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How lovely is this CharcuterWREATH?! It’s the slightly more elegant, worldly sister to my CharcuterTREE board. This wreath is delicious and such a great holiday appetizer for easy entertaining. You can make it in any size (single serving anyone!?) and change up the ingredients to suit your favorites.
I chose to go with Italian flavors to make it a nice antipasto dish. Of course Brie isn’t very Italian, but I couldn’t resist using Trader Joe’s brie bites because they add a really nice base to help shape the wreath. Serve this one up and see how long it lasts! For other Christmas boards, check out and my Charcuterie Chalet. In fact, you can search all holiday board ideas by section on this site; check out the Christmas section of the blog for all of the ideas. And, for a non-holiday version of antipasti, make my Italian Antipasti Platter.
How To Build a Charcuterie Holiday Wreath
- First prep your hard cheeses by cutting them into cubes.
- Make these adorable salami rosettes, secure them with rosemary for a festive touch. (Full tutorial in this Rose Bouquet post!)
- Using round edges of your dinner platter or round board as a guide, place the larger cheese pieces in a circle. In addition to the hard cheese, I also used the cutest brie bites (i.e. a soft cheese) from Trader Joe’s. If you don’t have a Trader Joe’s, you could easily sub in Babybel Cheese (as a round hard cheese option).
- Evenly distribute your beautiful salami roses between the cheeses.
- Sprinkle in any remaining ingredients like olives, pepperoncinis, and peppadews around the meat and cheese.
- Add your favorite crackers in baskets or around the dinner plate. You might not want many of the crackers to be in the actual wreath design. Plus, having them off to the side will only enhance the design of the red, green, and white wreath.
- Add a few more sprigs of rosemary for extra garnish.
- For this board I made sure to have toothpicks around the board. The ingredients (wet mozzarella and briny olives) don’t lend themselves to being picked up with fingers quite as much as berries and cheese. These are my favorite fancy toothpicks from Simply Baked.
- Serve and enjoy!
If you’re looking for a play-by-play of how to put this together, check out this instagram reel I made for the Charcuterie Wreath with a step-by-step.
What Are Those Adorable Mozzarella Balls?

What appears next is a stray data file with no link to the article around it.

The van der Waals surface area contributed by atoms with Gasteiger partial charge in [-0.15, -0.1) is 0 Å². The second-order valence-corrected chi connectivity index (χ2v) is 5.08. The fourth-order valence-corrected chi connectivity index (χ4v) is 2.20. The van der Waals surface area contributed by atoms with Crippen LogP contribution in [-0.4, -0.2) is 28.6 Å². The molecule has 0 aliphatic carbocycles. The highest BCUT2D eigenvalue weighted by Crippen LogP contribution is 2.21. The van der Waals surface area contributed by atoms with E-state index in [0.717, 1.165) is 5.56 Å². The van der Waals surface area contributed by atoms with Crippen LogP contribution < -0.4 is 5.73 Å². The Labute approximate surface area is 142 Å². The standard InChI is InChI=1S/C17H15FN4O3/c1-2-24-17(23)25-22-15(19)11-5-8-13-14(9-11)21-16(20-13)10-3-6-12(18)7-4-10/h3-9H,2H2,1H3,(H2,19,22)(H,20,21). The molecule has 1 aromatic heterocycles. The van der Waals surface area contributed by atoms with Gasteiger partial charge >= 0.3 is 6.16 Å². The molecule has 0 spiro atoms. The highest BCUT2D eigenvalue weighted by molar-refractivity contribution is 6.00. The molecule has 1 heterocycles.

I love adding fresh mozzarella to my boards. It’s so easy to eat, and pairs well with a variety of vegetables and fruit. Of course it also goes so well on any bread or crackers (drizzle a bit of balsamic on it and I’m in heaven!). Its mild flavor is great next to briny, spicy, or really flavorful ingredients like pickles and olives.
Fresh mozzarella is sold in several different sizes. All types are most often sold in tubs with their whey (the liquid that it looks like the mozzarella is swimming in).
- Mozzarella balls. These are the ones you’ve definitely seen in stores. They are about the size of a small orange. If I use these on a board, I’m more likely to slice the balls into smaller pieces so they’re easier for guests to just take and eat.
- Bocconcini balls. This size is slightly smaller than regular ones. They are about the size of an egg. This is the size I used on this wreath board.
- Ciliegine balls. These are the smallest mozzarella size. They are about the size of a cherry. A bit harder to find in the States, these are likely found on the end of a toothpick skewer.
Antipasti! Antipasto! Antipasta!
What do Italians serve before their main pasta entree? Exactly, it trips me up every time. Antipasto is the singular, and antipasti means multiple portions. And antipasta is actually not an Italian word. The more you know!
The simplest definition of antipasti is what’s eaten “before pasta”. It’s the Italian version of the French charcuterie dish. Although a charcuterie spread more traditionally has no cheese and a wider variety of ingredients.
Other traditional antipasto ingredients, should you choose to really push the Italian theme further:
- Artichoke hearts
- Mushrooms (marinated or in oil and vinegar)
- Cured meats like prosciutto, parma ham, or speck
- Pickled vegetables (like giardiniera)
Show Me Your Charcuterie Wreaths
Nothing makes me happier than seeing you create beautiful boards from my tips. If you make a spread inspired by this post, please tag me at @ainttoooproudtomeg so I can see and share!
And, If you liked this board please rate, and review.